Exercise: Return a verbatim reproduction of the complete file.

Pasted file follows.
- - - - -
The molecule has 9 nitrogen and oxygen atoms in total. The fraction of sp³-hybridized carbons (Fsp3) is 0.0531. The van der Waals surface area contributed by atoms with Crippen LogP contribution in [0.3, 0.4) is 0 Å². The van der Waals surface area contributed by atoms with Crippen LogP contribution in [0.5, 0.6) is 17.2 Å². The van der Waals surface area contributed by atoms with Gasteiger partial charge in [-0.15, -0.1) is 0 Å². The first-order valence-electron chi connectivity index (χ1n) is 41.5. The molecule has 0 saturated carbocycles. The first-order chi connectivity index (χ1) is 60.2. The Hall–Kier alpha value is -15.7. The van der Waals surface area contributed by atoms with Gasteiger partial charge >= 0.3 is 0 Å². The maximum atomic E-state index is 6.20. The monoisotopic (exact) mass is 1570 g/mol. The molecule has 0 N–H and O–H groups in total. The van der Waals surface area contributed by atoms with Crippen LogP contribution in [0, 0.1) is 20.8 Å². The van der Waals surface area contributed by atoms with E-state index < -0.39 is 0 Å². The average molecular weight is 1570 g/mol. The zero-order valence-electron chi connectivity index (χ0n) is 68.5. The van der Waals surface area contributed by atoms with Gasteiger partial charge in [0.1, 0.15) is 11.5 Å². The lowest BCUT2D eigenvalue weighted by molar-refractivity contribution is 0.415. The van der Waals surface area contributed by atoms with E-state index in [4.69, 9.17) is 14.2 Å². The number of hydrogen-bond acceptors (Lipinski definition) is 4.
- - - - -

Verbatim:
The molecule has 9 nitrogen and oxygen atoms in total. The fraction of sp³-hybridized carbons (Fsp3) is 0.0531. The van der Waals surface area contributed by atoms with Crippen LogP contribution in [0.3, 0.4) is 0 Å². The van der Waals surface area contributed by atoms with Crippen LogP contribution in [0.5, 0.6) is 17.2 Å². The van der Waals surface area contributed by atoms with Gasteiger partial charge in [-0.15, -0.1) is 0 Å². The first-order valence-electron chi connectivity index (χ1n) is 41.5. The molecule has 0 saturated carbocycles. The first-order chi connectivity index (χ1) is 60.2. The Hall–Kier alpha value is -15.7. The van der Waals surface area contributed by atoms with Gasteiger partial charge >= 0.3 is 0 Å². The maximum atomic E-state index is 6.20. The monoisotopic (exact) mass is 1570 g/mol. The molecule has 0 N–H and O–H groups in total. The van der Waals surface area contributed by atoms with Crippen LogP contribution in [0, 0.1) is 20.8 Å². The van der Waals surface area contributed by atoms with E-state index < -0.39 is 0 Å². The average molecular weight is 1570 g/mol. The zero-order valence-electron chi connectivity index (χ0n) is 68.5. The van der Waals surface area contributed by atoms with Gasteiger partial charge in [0.1, 0.15) is 11.5 Å². The lowest BCUT2D eigenvalue weighted by molar-refractivity contribution is 0.415. The van der Waals surface area contributed by atoms with E-state index in [4.69, 9.17) is 14.2 Å². The number of hydrogen-bond acceptors (Lipinski definition) is 4.